One at a time, we crossed in front of the yellow gate getting re-checked in. Horton told me he heard someone tell him to give me a hard time. What did it mean?! Who knew me?! This would occupy my mind for a few miles. And with a short build up, we were off into the darkness. I tried to keep pace with the group I was in. I knew the first 3.5ish miles would be pretty flat (only about 500 feet of gain…yeah only, yeah it’s flat). This might be a good time to introduce everyone to the Horton mile.

The course on site and all information will have you believe that the course is exactly 100k. But everyone who takes this race seriously knows that is not the case. The race is really 66.6 miles, but most people record more like 67-68 miles, and an extra 5ish miles is a LOT of time when considering cut-offs. So when I made my sheets, I followed 67 miles total. Even then, your watch will always have a different value, and whether it’s low or high just means all your math will forever be off. Horton miles, as I found out in my first 50k, are miles that don’t really exist, but you have to run them anyway. They appear out of nowhere sometimes! The course for Hellgate has not changed in its 17 years running, so the fact this course is long and IS slated and advertised as so, it’s a safe bet to put your money on 67ish miles. So let’s call it 100k++.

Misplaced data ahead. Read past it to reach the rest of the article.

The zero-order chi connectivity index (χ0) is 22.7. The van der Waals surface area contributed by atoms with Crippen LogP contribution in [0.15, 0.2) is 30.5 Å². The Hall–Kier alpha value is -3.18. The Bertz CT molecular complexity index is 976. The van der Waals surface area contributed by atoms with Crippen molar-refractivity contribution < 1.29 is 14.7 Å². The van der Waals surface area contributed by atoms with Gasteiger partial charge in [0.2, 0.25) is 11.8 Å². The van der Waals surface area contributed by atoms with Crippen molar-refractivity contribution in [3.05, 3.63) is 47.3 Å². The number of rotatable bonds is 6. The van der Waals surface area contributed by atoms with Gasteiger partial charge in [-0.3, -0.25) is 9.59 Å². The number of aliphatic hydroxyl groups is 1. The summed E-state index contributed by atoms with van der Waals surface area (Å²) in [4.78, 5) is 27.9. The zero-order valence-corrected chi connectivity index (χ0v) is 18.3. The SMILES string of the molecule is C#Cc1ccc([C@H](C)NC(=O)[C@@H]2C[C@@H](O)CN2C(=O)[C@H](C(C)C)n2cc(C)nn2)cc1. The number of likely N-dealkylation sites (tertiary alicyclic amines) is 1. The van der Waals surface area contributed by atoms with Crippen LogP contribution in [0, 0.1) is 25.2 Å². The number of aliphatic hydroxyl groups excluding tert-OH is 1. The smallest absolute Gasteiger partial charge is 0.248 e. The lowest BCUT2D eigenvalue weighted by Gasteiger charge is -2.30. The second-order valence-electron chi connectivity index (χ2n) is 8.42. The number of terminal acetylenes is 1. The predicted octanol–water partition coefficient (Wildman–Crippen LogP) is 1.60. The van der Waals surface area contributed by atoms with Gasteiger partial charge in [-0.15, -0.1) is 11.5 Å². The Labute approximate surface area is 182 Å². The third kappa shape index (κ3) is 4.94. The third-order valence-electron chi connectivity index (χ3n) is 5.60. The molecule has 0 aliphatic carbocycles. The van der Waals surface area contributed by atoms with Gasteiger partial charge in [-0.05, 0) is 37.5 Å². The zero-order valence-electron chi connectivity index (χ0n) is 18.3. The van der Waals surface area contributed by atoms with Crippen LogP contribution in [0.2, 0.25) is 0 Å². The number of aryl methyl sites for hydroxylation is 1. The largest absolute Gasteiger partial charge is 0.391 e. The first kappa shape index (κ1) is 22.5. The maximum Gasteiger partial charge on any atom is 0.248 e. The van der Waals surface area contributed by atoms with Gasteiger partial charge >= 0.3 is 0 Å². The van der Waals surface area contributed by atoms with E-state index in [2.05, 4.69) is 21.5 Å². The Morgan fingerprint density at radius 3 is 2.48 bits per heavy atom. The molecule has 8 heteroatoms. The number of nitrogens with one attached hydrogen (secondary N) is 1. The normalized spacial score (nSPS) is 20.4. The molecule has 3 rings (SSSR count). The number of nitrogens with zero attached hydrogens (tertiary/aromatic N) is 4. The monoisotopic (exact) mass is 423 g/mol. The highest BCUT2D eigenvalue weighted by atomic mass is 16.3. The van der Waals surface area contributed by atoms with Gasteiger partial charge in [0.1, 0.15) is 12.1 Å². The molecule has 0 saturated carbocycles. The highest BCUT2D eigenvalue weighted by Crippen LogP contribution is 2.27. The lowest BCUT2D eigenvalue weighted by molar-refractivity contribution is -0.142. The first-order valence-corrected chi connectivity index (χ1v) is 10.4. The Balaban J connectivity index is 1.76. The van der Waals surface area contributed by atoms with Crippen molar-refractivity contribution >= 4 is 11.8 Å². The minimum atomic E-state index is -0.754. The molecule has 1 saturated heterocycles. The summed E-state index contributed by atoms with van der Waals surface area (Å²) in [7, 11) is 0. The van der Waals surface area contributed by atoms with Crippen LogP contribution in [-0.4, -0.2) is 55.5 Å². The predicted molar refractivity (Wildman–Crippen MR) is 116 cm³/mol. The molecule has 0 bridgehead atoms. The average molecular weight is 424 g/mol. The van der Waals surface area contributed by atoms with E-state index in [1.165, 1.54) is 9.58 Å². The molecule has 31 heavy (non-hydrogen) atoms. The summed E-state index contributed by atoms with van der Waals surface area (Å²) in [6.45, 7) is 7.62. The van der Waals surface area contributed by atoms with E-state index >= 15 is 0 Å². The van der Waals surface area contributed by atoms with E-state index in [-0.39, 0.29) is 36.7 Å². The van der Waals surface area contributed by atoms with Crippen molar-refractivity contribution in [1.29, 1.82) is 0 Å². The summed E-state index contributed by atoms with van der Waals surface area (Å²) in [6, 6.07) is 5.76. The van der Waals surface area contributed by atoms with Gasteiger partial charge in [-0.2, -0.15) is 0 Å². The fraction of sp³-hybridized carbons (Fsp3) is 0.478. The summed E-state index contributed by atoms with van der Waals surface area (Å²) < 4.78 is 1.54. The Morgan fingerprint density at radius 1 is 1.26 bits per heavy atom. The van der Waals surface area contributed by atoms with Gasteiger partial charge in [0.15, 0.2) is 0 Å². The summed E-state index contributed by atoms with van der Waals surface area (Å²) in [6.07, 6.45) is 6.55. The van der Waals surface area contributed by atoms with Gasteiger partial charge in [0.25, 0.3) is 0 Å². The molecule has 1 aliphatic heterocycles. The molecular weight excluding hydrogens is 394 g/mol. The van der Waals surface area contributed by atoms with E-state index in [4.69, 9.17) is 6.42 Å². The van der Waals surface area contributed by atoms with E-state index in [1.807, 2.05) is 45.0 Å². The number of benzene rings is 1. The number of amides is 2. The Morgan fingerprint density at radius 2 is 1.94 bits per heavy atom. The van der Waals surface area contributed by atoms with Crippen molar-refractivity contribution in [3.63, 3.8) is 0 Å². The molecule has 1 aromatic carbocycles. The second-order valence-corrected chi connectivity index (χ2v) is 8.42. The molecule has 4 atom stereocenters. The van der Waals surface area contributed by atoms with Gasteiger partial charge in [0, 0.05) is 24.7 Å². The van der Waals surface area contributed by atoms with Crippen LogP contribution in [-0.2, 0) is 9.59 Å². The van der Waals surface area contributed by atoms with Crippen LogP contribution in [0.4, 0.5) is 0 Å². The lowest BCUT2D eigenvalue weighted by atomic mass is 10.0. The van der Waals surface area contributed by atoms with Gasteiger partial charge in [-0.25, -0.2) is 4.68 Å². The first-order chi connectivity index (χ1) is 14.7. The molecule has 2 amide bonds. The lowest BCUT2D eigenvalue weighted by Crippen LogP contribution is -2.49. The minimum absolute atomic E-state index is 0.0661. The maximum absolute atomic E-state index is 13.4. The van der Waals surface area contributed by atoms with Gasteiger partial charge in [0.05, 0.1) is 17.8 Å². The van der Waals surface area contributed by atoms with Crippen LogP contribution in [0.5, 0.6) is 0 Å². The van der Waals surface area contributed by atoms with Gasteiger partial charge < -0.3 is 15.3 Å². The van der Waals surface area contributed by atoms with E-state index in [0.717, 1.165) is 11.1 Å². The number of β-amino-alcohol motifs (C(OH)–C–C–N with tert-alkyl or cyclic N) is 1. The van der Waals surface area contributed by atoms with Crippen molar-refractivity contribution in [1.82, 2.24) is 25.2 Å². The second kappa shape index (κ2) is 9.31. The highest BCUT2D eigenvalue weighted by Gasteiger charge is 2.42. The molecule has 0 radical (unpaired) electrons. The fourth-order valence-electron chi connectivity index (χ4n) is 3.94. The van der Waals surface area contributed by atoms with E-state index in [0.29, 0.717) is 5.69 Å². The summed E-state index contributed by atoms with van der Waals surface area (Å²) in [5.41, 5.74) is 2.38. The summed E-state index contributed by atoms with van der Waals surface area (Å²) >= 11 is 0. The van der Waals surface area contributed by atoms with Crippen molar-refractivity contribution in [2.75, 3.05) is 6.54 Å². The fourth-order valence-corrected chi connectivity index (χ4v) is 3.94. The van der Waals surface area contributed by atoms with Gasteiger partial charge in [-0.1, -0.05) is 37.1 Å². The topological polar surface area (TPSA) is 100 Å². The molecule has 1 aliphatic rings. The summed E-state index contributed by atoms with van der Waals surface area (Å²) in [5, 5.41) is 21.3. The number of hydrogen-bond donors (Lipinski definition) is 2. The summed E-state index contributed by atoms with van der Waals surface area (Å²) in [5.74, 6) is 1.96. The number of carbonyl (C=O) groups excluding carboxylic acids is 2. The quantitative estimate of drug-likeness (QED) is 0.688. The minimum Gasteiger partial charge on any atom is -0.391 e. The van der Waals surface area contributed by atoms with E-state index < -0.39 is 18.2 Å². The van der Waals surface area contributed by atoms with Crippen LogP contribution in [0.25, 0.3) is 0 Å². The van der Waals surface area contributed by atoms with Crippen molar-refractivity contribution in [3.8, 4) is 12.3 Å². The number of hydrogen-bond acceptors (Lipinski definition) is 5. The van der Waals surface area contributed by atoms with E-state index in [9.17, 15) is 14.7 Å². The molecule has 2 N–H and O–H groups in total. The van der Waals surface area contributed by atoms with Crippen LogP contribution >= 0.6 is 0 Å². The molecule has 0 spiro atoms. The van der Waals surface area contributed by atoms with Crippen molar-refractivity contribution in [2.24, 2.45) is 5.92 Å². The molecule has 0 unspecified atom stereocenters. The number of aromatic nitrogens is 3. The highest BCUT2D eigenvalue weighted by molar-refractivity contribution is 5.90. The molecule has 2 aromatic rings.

The first mile felt fast. My heart rate rose, but I refused to be left behind although I knew it would take me a few miles to warm up completely and level out. The ground was soft, and the creek crossings came. I still used caution but knew there was no way to remain dry so I didn’t bother. There was a little bit of technical ground to cross over on some downhill parts, but the trail was mostly single/double track, climbs reminiscent of kettle moraine. So basically I died. Phew.